The Freelander PD80 ships with Android 4.2.2 and although there are some forums discussing various firmware options for older Freelander models, it is unlikely that it will be upgraded to Android 4.3 or 4.4. I did actually find a firmware download section on the official manufacturers website (www.link-create.com.cn) but 4.2 seems to be the latest firmware available for all of their products. But Android 4.2.2 is still a fairly recent and highly respectable version of Android. The PD80 comes with full support for the Google Play Store and works with all the usual Google apps like Gmail and Hangouts.
The PD80 comes with a 6000 mAh battery which is smaller than the batteries found in the Nexus 10 and iPad 2, so 8 hours battery life shouldn’t be expected. My testing has shown that the maximum usage you will get out of the PD80 is around four to five hours from one charge. I performed three different tests. The first was to watch an MP4 video film which was stored on the internal flash. With Wi-Fi on and the screen at half brightness the device can play around five hours of video before needing a recharge. Switching to watching a streaming YouTube video that number drops to around 4 hours and using the “Guided Tour” mode in Epic Citadel I calculate that this tablet will handle about 3 hours of heavy 3D gaming. On the plus side the device sleeps well and after one night the battery lost only 1% of its charge. Over the course of three days, only waking the device once or twice a day to see the battery level the tablet used around 25% of its battery, which isn’t bad considering that internally Android will periodically wake the device to check for email and fetch any cloud notifications etc.
The device comes with a 5 megapixel rear camera and a VGA front facing camera. The inclusion of a better-than-VGA camera on the front would have been nice, but it should be suitable for those who want to use the PD80 for video chats. Unfortunately the main camera seems to have a problem with color vibrancy and often the pictures look bland. They can however be spiced up using the built-in Android photo editor. On the plus side the built-in camera app includes features like face detection, HDR and panorama mode.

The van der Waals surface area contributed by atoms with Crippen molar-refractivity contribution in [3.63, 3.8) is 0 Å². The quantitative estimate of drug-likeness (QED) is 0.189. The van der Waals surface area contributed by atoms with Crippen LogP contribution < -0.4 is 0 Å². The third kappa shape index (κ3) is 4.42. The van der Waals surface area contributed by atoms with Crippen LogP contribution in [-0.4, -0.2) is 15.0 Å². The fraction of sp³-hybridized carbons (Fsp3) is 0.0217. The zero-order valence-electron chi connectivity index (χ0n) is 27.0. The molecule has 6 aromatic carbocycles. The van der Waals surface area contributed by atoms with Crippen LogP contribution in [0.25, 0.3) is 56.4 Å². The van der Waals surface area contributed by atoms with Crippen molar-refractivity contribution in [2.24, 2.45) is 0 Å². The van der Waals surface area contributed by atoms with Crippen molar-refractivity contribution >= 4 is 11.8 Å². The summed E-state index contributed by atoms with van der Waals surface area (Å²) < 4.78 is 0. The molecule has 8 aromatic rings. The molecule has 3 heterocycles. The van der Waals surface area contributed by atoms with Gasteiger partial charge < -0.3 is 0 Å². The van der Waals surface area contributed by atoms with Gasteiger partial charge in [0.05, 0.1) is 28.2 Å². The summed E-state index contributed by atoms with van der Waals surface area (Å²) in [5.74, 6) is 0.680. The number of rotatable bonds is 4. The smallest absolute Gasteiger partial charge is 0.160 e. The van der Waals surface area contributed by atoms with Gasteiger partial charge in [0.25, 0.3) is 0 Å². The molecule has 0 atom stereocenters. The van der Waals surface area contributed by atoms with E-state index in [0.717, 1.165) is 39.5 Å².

Here is a small selection of pictures taken with the PD80:
The PD 80 comes with 3G connectivity and has a SIM slot on the back. Oddly enough it also includes the normal phone type software like dialpad! When using the device as a phone it is permanently set in hands free mode which worked surprisingly well! With a SIM card inserted the tablet can also access the Internet via 3G and can be used to send and receive text messages.
However it is worth noting that the device only supports WCDMA on 2100MHz and on 850MHz. The first number is the ‘normal’ 3G frequency and should work in many places around the world (except the USA), however a lot of carriers also use a secondary 3G network on a different frequency. In Asia and South America this is often 850MHz, while in Europe it is mainly 900MHz. You need to check what frequencies your carrier is using to ensure you get the best 3G connectivity from this tablet.
For $230 you get a quad-core 9.7 inch tablet with 3G, GPS, an IPS display and up to five hours of battery life. It can be bought from Chinavasion which ships worldwide but watch out for any import duties that might need to be paid on delivery.
Compared to an iPad 2, this device is very cheap (almost half the price of a 3G iPad 2) and has quite a number of extra features that the iPad doesn’t have, including HDMI output and an SD card slot. Even though the competition is tough among Android tablet makers, a 9.7 inch tablet with 3G connectivity for just $230 is a good price.